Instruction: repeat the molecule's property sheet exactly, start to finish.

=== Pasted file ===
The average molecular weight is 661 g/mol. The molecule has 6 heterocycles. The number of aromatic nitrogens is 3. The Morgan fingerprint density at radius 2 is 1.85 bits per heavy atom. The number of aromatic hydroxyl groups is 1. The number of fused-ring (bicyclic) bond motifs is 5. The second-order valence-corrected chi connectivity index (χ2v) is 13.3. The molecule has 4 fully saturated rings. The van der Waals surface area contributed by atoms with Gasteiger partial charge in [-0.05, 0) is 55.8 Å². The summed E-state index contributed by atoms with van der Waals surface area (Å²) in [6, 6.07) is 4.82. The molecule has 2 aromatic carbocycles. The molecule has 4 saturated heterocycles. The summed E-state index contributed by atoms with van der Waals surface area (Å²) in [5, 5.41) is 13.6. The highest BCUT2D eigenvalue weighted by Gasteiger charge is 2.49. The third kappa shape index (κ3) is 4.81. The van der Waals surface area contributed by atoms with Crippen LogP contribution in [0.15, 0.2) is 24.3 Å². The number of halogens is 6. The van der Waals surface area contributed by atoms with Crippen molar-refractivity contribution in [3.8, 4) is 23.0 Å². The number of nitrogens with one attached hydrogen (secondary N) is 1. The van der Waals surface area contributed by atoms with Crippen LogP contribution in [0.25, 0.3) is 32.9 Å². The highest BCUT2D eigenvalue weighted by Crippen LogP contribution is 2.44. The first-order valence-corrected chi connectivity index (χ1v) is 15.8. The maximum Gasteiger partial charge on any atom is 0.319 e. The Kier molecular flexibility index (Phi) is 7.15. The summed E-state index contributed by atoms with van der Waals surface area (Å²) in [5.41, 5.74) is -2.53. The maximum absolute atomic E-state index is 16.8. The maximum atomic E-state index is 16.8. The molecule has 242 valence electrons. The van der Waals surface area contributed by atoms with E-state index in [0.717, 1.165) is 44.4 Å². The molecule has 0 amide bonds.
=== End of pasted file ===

The average molecular weight is 661 g/mol. The molecule has 6 heterocycles. The number of aromatic nitrogens is 3. The Morgan fingerprint density at radius 2 is 1.85 bits per heavy atom. The number of aromatic hydroxyl groups is 1. The number of fused-ring (bicyclic) bond motifs is 5. The second-order valence-corrected chi connectivity index (χ2v) is 13.3. The molecule has 4 fully saturated rings. The van der Waals surface area contributed by atoms with Gasteiger partial charge in [-0.05, 0) is 55.8 Å². The summed E-state index contributed by atoms with van der Waals surface area (Å²) in [6, 6.07) is 4.82. The molecule has 2 aromatic carbocycles. The molecule has 4 saturated heterocycles. The summed E-state index contributed by atoms with van der Waals surface area (Å²) in [5, 5.41) is 13.6. The highest BCUT2D eigenvalue weighted by Gasteiger charge is 2.49. The third kappa shape index (κ3) is 4.81. The van der Waals surface area contributed by atoms with Crippen LogP contribution in [0.15, 0.2) is 24.3 Å². The number of halogens is 6. The van der Waals surface area contributed by atoms with Crippen molar-refractivity contribution in [3.8, 4) is 23.0 Å². The number of nitrogens with one attached hydrogen (secondary N) is 1. The van der Waals surface area contributed by atoms with Crippen LogP contribution in [0.25, 0.3) is 32.9 Å². The highest BCUT2D eigenvalue weighted by Crippen LogP contribution is 2.44. The first-order valence-corrected chi connectivity index (χ1v) is 15.8. The maximum Gasteiger partial charge on any atom is 0.319 e. The Kier molecular flexibility index (Phi) is 7.15. The summed E-state index contributed by atoms with van der Waals surface area (Å²) in [5.41, 5.74) is -2.53. The maximum absolute atomic E-state index is 16.8. The maximum atomic E-state index is 16.8. The molecule has 242 valence electrons. The van der Waals surface area contributed by atoms with E-state index in [0.717, 1.165) is 44.4 Å². The molecule has 0 amide bonds.